Ancient Roots of American Democracy

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First City-States Arise in Sumer

3000 BC - 2334 BC

Sumerian cities were seperated from each other by geography. Each Sumerian city and the land around it became a separate city-state, and each city had its own government and was not controlled by a larger government. This thoery of The Origin of State was completed by the Evolutionary System, which means it evolved from a family group.

Sargon of Akkad Formed Empire

2334 BC - 2279 BC

Sargod of Akkad created an empire that lasted until 2279 BC. He created this empire by conquering the dominant Sumerians, and he created the world's first Semitic Empire. Therefore, this Origin of Sate was created by the Force theory, which means 1 person or group used force to establish a government.

Hammurabi's Code

1772 BC

The Code of Hammurabi is a well-preserved Babylonian law code, dating back to about 1772 BC. It is one of the oldest deciphered writings of significant length in the world. The sixth Babylonian king, Hammurabi, enacted the code, and partial copies exist on a human-sized stone stele and various clay tablets. The Code consists of 282 laws, with scaled punishments, adjusting "an eye for an eye, a tooth for a tooth."

Athens Formed Direct Democracy

550 BC

Athenian democracy developed in the Greek city-state of Athens, comprising the central city-state of Athens and the surrounding territory of Attica, around 550 BC. Athens is one of the first known democracies. Other Greek cities set up democracies, and even though most followed an Athenian model, none were as powerful, stable, nor as well-documented as that of Athens.

Roman Republic Formed

509 BC - 27 BC

The Roman Republic (Latin: Res-publica Romanorum) was the period of the ancient Roman civilization when the government operated as a republic. It began with the overthrow of the Roman monarchy, traditionally dated around 509 BC, and its replacement by a government headed by two consuls, elected annually by the citizens and advised by a senate. A complex constitution gradually developed, centered on the principles of a separation of powers and checks and balances.

Roman Empire Formed

44 BC

The Roman Empire (Latin: Imperium Romanum) was the post-Republican period of ancient Roman civilization, characterised by an autocratic form of government and large territorial holdings around the Mediterranean in Europe, Africa, and Asia.[7] The 500-year-old Roman Republic, which preceded it, had been destabilized through a series of civil wars. Several events marked the transition from Republic to Empire, including Julius Caesar's appointment as perpetual dictator (44 BC); the Battle of Actium (2 September 31 BC); and the granting of the honorific Augustus to Octavian by the Roman Senate (16 January 27 BC).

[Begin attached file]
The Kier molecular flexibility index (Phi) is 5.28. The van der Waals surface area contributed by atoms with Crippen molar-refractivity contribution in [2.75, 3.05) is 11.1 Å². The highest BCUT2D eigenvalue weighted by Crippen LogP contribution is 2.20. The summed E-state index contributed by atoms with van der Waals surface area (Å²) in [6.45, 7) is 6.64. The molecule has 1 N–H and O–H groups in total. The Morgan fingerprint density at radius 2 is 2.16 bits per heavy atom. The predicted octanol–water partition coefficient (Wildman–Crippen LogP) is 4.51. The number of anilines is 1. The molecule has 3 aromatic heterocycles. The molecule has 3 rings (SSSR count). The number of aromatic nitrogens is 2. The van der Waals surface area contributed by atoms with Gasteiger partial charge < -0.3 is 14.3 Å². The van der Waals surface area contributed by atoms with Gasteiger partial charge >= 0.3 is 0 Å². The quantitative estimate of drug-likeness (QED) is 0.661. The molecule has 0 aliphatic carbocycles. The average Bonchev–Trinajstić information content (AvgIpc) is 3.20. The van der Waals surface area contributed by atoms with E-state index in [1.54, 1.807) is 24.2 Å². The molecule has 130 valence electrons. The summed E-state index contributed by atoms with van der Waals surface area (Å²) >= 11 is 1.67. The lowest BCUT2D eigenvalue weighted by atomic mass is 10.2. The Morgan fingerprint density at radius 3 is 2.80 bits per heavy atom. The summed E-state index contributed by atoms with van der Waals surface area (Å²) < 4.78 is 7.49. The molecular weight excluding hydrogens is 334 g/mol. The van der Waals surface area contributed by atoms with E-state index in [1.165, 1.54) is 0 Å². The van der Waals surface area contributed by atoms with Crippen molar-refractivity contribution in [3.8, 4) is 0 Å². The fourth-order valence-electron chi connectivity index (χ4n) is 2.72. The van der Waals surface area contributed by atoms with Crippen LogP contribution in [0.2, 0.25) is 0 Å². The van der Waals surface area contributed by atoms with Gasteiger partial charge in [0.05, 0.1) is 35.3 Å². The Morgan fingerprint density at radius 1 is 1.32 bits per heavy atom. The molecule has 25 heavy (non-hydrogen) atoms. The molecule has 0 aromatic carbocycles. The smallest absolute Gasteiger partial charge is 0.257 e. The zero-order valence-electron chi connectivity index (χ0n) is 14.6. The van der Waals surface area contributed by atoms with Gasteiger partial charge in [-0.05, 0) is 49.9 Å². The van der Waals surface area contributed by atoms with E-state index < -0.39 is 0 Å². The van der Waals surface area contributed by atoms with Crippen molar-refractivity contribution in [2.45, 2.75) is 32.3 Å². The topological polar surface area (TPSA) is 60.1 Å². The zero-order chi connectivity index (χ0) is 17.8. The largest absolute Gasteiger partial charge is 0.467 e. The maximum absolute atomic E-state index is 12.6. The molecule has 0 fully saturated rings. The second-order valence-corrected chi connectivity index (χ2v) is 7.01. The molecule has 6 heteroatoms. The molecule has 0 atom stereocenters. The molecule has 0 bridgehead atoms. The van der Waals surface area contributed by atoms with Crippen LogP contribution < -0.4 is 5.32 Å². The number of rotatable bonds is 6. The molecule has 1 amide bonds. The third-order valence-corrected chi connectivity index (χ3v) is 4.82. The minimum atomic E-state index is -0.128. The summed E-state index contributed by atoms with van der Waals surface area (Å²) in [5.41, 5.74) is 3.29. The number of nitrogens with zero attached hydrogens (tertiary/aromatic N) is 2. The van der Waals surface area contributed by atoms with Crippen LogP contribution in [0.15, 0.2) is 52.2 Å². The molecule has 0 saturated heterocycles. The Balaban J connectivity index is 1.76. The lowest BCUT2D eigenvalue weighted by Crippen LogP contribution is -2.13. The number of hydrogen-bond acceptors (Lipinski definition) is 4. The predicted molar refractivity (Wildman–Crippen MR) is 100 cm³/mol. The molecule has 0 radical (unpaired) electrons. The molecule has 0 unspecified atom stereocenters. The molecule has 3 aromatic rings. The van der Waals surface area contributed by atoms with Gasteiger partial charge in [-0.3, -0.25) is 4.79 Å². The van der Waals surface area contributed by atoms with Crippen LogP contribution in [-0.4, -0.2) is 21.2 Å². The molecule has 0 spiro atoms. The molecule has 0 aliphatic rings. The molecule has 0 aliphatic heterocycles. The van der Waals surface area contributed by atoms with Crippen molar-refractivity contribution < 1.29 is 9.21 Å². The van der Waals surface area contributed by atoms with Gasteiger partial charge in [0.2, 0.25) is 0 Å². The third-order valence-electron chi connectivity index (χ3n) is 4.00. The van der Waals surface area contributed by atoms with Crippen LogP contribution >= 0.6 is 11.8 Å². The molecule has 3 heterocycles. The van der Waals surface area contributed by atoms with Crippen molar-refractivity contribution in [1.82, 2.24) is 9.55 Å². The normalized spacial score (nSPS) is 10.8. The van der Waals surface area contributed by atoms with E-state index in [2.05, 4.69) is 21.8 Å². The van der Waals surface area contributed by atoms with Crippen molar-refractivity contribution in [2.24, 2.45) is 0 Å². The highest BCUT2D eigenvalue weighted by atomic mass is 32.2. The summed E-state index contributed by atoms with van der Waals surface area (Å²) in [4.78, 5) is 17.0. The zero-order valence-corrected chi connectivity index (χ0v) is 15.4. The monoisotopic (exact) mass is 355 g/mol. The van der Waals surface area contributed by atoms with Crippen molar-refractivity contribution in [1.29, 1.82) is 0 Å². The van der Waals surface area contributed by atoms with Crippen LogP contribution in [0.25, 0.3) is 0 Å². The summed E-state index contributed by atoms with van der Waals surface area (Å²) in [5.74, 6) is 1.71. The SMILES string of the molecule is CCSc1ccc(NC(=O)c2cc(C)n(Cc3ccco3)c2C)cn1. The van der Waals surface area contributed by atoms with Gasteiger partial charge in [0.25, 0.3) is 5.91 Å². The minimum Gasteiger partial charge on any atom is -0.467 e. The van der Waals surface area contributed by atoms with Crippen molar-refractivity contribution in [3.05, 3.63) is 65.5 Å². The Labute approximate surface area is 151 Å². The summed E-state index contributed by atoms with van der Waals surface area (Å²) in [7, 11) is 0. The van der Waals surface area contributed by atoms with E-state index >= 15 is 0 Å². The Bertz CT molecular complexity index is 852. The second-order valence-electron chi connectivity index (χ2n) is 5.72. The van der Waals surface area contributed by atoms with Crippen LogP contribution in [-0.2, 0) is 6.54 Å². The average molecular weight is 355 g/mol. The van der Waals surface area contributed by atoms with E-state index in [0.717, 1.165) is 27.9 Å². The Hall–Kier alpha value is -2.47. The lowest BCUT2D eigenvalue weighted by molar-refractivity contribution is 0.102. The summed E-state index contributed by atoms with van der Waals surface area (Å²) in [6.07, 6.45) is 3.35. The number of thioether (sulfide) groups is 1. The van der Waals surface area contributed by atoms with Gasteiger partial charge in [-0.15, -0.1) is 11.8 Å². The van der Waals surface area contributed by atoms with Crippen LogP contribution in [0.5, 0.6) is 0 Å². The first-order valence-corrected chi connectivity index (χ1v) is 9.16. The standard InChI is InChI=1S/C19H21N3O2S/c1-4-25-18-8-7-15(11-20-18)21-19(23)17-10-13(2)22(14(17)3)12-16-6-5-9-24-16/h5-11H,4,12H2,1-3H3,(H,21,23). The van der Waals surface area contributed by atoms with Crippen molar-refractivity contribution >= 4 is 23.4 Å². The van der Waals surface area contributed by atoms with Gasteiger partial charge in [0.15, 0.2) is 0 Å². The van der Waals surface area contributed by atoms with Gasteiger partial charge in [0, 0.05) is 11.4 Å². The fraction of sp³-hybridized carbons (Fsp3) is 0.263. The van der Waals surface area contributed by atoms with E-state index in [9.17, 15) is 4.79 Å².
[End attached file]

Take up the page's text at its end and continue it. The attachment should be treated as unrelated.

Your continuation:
Feudalism Began in Europe

800 AD - 1400 AD

Feudalism was a set of legal and military customs in medieval Europe that flourished between the 9th and 15th centuries, which, broadly defined, was a system for structuring society around relationships derived from the holding of land in exchange for service or labour.

English Civil War

1642 - 1651

The English Civil War (1642–1651) was a series of armed conflicts and political machinations between Parliamentarians (Roundheads) and Royalists (Cavaliers). The first (1642–46) and second (1648–49) civil wars pitted the supporters of King Charles I against the supporters of the Long Parliament, while the third war (1649–51) saw fighting between supporters of King Charles II and supporters of the Rump Parliament. The Civil War ended with the Parliamentary victory at the Battle of Worcester on 3 September 1651.

Rise of Absolute Monarchies

1650 - 1790

Absolute monarchy is a monarchical form of government in which the monarch exercises ultimate governing authority as head of state and head of government; his or her powers are not limited by a constitution or by the law. An absolute monarch wields unrestricted political power over the sovereign state and its people. Absolute monarchies are often hereditary but other means of transmission of power are attested. Absolute monarchy differs from limited monarchy, in which the monarch’s authority is legally bound or restricted by a constitution; consequently, an absolute monarch is an autocrat.

Glorious Revolution in England

1688

The Glorious Revolution,[a] also called the Revolution of 1688, was the overthrow of King James II of England (James VII of Scotland and James II of Ireland) by a union of English Parliamentarians with the Dutch stadtholder William III of Orange-Nassau (William of Orange). William's successful invasion of England with a Dutch fleet and army led to his ascending of the English throne as William III of England jointly with his wife Mary II of England.

American Revolution

1751

The American Revolution was a political upheaval during the last half of the 18th century in which thirteen colonies in North America joined together to break from the British Empire, combining to become the United States of America. They first rejected the authority of the Parliament of Great Britain to govern them from overseas without representation, and then expelled all royal officials. By 1774 each colony had established a Provincial Congress or an equivalent governmental institution to govern itself, but still recognized the British Crown and their inclusion in the empire.